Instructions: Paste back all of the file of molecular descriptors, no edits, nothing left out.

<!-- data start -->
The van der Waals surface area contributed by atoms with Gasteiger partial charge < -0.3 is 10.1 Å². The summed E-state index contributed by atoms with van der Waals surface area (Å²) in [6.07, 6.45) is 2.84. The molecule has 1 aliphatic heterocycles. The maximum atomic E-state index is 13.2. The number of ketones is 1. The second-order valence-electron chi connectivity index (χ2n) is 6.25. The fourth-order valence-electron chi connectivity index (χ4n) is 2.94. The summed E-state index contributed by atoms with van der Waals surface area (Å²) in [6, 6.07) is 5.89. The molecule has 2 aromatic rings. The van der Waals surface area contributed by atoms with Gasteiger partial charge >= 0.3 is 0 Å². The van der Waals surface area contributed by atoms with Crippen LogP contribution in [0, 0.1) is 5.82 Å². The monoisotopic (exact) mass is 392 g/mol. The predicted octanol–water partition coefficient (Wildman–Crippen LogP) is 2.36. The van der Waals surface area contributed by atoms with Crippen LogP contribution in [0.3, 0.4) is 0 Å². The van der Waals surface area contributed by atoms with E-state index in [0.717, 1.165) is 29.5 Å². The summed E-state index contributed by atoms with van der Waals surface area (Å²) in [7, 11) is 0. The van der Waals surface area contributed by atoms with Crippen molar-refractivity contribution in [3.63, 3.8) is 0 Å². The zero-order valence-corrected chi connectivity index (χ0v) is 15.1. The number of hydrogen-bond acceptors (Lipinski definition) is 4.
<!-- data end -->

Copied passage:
The van der Waals surface area contributed by atoms with Gasteiger partial charge < -0.3 is 10.1 Å². The summed E-state index contributed by atoms with van der Waals surface area (Å²) in [6.07, 6.45) is 2.84. The molecule has 1 aliphatic heterocycles. The maximum atomic E-state index is 13.2. The number of ketones is 1. The second-order valence-electron chi connectivity index (χ2n) is 6.25. The fourth-order valence-electron chi connectivity index (χ4n) is 2.94. The summed E-state index contributed by atoms with van der Waals surface area (Å²) in [6, 6.07) is 5.89. The molecule has 2 aromatic rings. The van der Waals surface area contributed by atoms with Gasteiger partial charge >= 0.3 is 0 Å². The van der Waals surface area contributed by atoms with Crippen LogP contribution in [0, 0.1) is 5.82 Å². The monoisotopic (exact) mass is 392 g/mol. The predicted octanol–water partition coefficient (Wildman–Crippen LogP) is 2.36. The van der Waals surface area contributed by atoms with Crippen LogP contribution in [0.3, 0.4) is 0 Å². The van der Waals surface area contributed by atoms with E-state index in [0.717, 1.165) is 29.5 Å². The summed E-state index contributed by atoms with van der Waals surface area (Å²) in [7, 11) is 0. The van der Waals surface area contributed by atoms with Crippen molar-refractivity contribution in [3.63, 3.8) is 0 Å². The zero-order valence-corrected chi connectivity index (χ0v) is 15.1. The number of hydrogen-bond acceptors (Lipinski definition) is 4.